Article number 5 written by Andy Fraser, publisher of the Bristol Nine Magazine
“Sorry I’m late,” I say to business and life coach Jeanine Hamaker, “it’s not been a normal week and I’m a bit all over the shop.” I’d been up in the night working ‘til late and then suffering a mini migraine for my pains, got back to sleep, got up early to do a wife and school run, then fell asleep on the sofa in the middle of Breakfast News. “That’s OK” she said” so, what is normal?”
As usual, Jeanine got me thinking. I’d meant that in five years of self-employment I had drifted so far from the nine-to-five that a normal working day was a thing of the past. I’m sure most self employed people will concur with this. And I have to say, in common with many people, for too many of the years leading up to leaving the big office the normal 9-5 had become more of a normal 8-6 and often longer. So now in self-employment land I was working odd hours which, if not normal, must be abnormal. Are you with me?
Although I’ve not really seen it as something that has bothered me that much as a problem, there have been many occasions when I’ve felt a bit guilty about working ‘til 2 in the morning, or on a Saturday evening, or having a couple of hours snooze at lunchtime or knocking off at 2.45 for the school run and not really knocking back on again. Especially the “having a mid-day snooze”- bit. “Why does it make you feel guilty? Do you feel you are working fewer hours than you should? And does that bother you?”
This was Jeanine’s way of saying “Why do you compare? You do take your responsibility for your work and business! Do what your body tells you as much as what your clock or diary tell you.” Of course that is easier said than done for many people – a surgeon having a kip mid-op isn’t great for customer satisfaction, and an ice-cream man touring the streets and tinkling his little bell between dusk and dawn is just mad. But if you can make your working day work for you by realizing when you are at your most and least productive and trying to fit in with that then that has to be good. Right, just off for a snooze . . . . .
. . . . . OK, back now, and onto little financial things. In reviewing where we are, and what we’ve covered in our coaching sessions so far, I’ve reached the conclusion that working with Jeanine has offered me, and I’ve taken, the opportunity to have a dispassionate look at how The Bristol Nine works. As a result I feel I understand it better as a business and have made positive changes about how I produce the magazine and run the business. “So you have a better idea now of how much it costs to produce the magazine and how profitable it is?” she asked. “Definitely” I replied. So then we spoke about cycling.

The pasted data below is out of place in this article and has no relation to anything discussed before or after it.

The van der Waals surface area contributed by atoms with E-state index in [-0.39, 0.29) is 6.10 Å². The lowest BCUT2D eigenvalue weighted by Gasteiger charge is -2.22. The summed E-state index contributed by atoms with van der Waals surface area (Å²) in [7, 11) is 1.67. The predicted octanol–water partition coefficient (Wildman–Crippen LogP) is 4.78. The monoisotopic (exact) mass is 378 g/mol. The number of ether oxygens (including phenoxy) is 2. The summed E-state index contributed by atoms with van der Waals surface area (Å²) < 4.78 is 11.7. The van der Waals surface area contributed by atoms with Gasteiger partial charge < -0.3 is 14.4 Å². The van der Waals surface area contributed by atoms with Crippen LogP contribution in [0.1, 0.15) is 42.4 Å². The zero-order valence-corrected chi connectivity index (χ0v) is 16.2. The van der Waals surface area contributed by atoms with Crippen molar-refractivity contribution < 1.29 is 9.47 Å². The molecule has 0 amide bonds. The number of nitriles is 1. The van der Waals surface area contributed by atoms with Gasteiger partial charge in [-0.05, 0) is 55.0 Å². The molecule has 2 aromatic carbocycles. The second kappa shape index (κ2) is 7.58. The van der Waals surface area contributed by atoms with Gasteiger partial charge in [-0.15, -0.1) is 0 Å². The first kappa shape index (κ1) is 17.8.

The transformation of the GB cycling team over the last decade from being vaguely competitive into being number one in the world is an often-cited example of how making numerous tiny, some may say insignificant, changes to the way you do something can add up to huge overall improvements – a practical example in a sense of the old “look after the pennies and the pounds will look after themselves” adage. “So if you know all about the main costs of your business” – printing and distribution – “how much have you thought about the smaller costs you face and what impact they have on the financial wellbeing of The Bristol Nine?”. The answer was “not as much as I should, in fact not very much at all.” So, my homework from Jeanine, which is proving interesting and something that is well worth considering doing whether you are a business-owner, car-owner, home-owner or have a family, or don’t have a family, or basically just spend money, is to have a look at where it all goes. All of it. I’m focusing on everything I spend money on for the business and seeing, in these tough times, what I can control, can reduce or can eliminate. I’ll let you know how I’ve got on in the next issue.
In the meantime thanks as ever to Jeanine for gently coaching me into thinking about all this sort of stuff. The Bristol Nine is better for it! Why not give her a call yourself and discover the real benefits of life and business coaching.
Neem contact op met Jeanine en verkort de tijd dat u aan het zoeken bent naar een nieuwe status quo. Dit bespaard u tijd, energie, moeite en geld die u, na de samenwerking met Jeanine, doelgerichter en effectiever kunt inzetten.
Nederheide 16A, Woensdrecht
0652 094 311
Volg en like ons op
Internationale Coach Federation ICF
ICF is de normstellende Coaching beroepsorganisatie van professionele coaches wereldwijd. Bestaat al meer dan 20 jaar en heeft meer dan 25000 leden.
Ik werk volgens hun gedrags- en Ethische- code en ik ben lid van de Nederlandse ICF Chapter.